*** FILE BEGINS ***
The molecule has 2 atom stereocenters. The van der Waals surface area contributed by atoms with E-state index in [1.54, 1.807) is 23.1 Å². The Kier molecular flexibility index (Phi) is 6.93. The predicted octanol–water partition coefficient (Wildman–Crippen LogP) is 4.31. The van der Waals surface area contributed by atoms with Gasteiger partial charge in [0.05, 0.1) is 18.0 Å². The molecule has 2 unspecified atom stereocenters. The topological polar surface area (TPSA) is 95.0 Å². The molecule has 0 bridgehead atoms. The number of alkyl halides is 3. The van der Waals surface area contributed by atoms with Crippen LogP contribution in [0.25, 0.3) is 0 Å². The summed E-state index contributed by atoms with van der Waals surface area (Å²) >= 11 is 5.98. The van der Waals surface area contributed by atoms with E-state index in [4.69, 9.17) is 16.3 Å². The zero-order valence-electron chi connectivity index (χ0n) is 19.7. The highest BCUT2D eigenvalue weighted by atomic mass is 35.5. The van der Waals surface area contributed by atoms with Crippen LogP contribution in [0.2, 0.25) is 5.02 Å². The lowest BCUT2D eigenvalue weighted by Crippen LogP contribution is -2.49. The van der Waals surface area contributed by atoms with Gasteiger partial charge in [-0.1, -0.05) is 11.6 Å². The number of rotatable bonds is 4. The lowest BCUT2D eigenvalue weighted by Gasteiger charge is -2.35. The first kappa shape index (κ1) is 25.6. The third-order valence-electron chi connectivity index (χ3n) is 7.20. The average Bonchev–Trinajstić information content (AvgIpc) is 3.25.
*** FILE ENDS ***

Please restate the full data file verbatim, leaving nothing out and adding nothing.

The molecule has 2 atom stereocenters. The van der Waals surface area contributed by atoms with E-state index in [1.54, 1.807) is 23.1 Å². The Kier molecular flexibility index (Phi) is 6.93. The predicted octanol–water partition coefficient (Wildman–Crippen LogP) is 4.31. The van der Waals surface area contributed by atoms with Gasteiger partial charge in [0.05, 0.1) is 18.0 Å². The molecule has 2 unspecified atom stereocenters. The topological polar surface area (TPSA) is 95.0 Å². The molecule has 0 bridgehead atoms. The number of alkyl halides is 3. The van der Waals surface area contributed by atoms with Crippen LogP contribution in [0.25, 0.3) is 0 Å². The summed E-state index contributed by atoms with van der Waals surface area (Å²) >= 11 is 5.98. The van der Waals surface area contributed by atoms with E-state index in [4.69, 9.17) is 16.3 Å². The zero-order valence-electron chi connectivity index (χ0n) is 19.7. The highest BCUT2D eigenvalue weighted by atomic mass is 35.5. The van der Waals surface area contributed by atoms with Crippen LogP contribution in [0.2, 0.25) is 5.02 Å². The lowest BCUT2D eigenvalue weighted by Crippen LogP contribution is -2.49. The van der Waals surface area contributed by atoms with Gasteiger partial charge in [-0.1, -0.05) is 11.6 Å². The number of rotatable bonds is 4. The lowest BCUT2D eigenvalue weighted by Gasteiger charge is -2.35. The first kappa shape index (κ1) is 25.6. The third-order valence-electron chi connectivity index (χ3n) is 7.20. The average Bonchev–Trinajstić information content (AvgIpc) is 3.25.